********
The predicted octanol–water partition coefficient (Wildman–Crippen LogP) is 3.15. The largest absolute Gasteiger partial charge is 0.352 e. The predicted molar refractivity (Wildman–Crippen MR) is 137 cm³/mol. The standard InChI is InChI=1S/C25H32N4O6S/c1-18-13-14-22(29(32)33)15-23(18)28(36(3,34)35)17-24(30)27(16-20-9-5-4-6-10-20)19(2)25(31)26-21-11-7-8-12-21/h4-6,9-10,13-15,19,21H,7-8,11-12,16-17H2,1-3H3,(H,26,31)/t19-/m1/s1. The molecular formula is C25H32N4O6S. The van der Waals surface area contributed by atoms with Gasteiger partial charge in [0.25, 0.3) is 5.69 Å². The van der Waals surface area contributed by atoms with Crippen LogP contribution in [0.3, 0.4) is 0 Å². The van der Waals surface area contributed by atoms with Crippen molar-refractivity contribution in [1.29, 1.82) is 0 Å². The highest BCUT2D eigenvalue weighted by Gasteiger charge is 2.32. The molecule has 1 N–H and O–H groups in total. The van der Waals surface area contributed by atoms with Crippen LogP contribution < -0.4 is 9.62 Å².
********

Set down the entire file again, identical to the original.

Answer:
The predicted octanol–water partition coefficient (Wildman–Crippen LogP) is 3.15. The largest absolute Gasteiger partial charge is 0.352 e. The predicted molar refractivity (Wildman–Crippen MR) is 137 cm³/mol. The standard InChI is InChI=1S/C25H32N4O6S/c1-18-13-14-22(29(32)33)15-23(18)28(36(3,34)35)17-24(30)27(16-20-9-5-4-6-10-20)19(2)25(31)26-21-11-7-8-12-21/h4-6,9-10,13-15,19,21H,7-8,11-12,16-17H2,1-3H3,(H,26,31)/t19-/m1/s1. The molecular formula is C25H32N4O6S. The van der Waals surface area contributed by atoms with Gasteiger partial charge in [0.25, 0.3) is 5.69 Å². The van der Waals surface area contributed by atoms with Crippen LogP contribution in [0.3, 0.4) is 0 Å². The van der Waals surface area contributed by atoms with Crippen molar-refractivity contribution in [1.29, 1.82) is 0 Å². The highest BCUT2D eigenvalue weighted by Gasteiger charge is 2.32. The molecule has 1 N–H and O–H groups in total. The van der Waals surface area contributed by atoms with Crippen LogP contribution < -0.4 is 9.62 Å².